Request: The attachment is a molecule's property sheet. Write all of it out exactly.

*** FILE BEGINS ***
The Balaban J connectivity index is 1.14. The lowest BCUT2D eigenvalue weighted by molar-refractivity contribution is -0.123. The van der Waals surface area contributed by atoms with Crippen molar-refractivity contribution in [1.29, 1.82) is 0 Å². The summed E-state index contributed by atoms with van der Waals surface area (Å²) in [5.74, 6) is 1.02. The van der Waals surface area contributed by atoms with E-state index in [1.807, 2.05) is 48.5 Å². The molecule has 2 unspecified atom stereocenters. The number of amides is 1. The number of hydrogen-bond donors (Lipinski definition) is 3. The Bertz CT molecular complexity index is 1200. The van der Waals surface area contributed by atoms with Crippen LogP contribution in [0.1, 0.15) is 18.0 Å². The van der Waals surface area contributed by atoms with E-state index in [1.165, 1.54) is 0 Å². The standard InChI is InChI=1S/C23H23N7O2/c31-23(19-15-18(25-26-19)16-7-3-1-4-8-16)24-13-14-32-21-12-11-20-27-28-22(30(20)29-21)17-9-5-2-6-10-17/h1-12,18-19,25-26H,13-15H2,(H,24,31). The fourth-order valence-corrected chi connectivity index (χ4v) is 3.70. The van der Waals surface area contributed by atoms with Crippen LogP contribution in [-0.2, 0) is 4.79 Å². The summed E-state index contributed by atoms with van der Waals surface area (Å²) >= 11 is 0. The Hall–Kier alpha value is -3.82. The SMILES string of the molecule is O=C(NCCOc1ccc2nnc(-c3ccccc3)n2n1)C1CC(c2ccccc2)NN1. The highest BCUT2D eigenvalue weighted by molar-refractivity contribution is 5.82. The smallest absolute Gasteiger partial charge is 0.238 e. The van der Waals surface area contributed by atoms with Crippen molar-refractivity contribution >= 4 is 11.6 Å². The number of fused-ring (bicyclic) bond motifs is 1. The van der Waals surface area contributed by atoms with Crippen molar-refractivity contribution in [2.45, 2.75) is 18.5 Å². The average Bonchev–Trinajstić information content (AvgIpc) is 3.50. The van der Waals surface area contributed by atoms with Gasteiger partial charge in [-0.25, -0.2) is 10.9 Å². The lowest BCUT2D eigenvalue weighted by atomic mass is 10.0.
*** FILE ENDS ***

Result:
The Balaban J connectivity index is 1.14. The lowest BCUT2D eigenvalue weighted by molar-refractivity contribution is -0.123. The van der Waals surface area contributed by atoms with Crippen molar-refractivity contribution in [1.29, 1.82) is 0 Å². The summed E-state index contributed by atoms with van der Waals surface area (Å²) in [5.74, 6) is 1.02. The van der Waals surface area contributed by atoms with E-state index in [1.807, 2.05) is 48.5 Å². The molecule has 2 unspecified atom stereocenters. The number of amides is 1. The number of hydrogen-bond donors (Lipinski definition) is 3. The Bertz CT molecular complexity index is 1200. The van der Waals surface area contributed by atoms with Crippen LogP contribution in [0.1, 0.15) is 18.0 Å². The van der Waals surface area contributed by atoms with E-state index in [1.165, 1.54) is 0 Å². The standard InChI is InChI=1S/C23H23N7O2/c31-23(19-15-18(25-26-19)16-7-3-1-4-8-16)24-13-14-32-21-12-11-20-27-28-22(30(20)29-21)17-9-5-2-6-10-17/h1-12,18-19,25-26H,13-15H2,(H,24,31). The fourth-order valence-corrected chi connectivity index (χ4v) is 3.70. The van der Waals surface area contributed by atoms with Crippen LogP contribution in [-0.2, 0) is 4.79 Å². The summed E-state index contributed by atoms with van der Waals surface area (Å²) >= 11 is 0. The Hall–Kier alpha value is -3.82. The SMILES string of the molecule is O=C(NCCOc1ccc2nnc(-c3ccccc3)n2n1)C1CC(c2ccccc2)NN1. The highest BCUT2D eigenvalue weighted by molar-refractivity contribution is 5.82. The smallest absolute Gasteiger partial charge is 0.238 e. The van der Waals surface area contributed by atoms with Crippen molar-refractivity contribution >= 4 is 11.6 Å². The number of fused-ring (bicyclic) bond motifs is 1. The van der Waals surface area contributed by atoms with Crippen molar-refractivity contribution in [2.45, 2.75) is 18.5 Å². The average Bonchev–Trinajstić information content (AvgIpc) is 3.50. The van der Waals surface area contributed by atoms with Gasteiger partial charge in [-0.25, -0.2) is 10.9 Å². The lowest BCUT2D eigenvalue weighted by atomic mass is 10.0.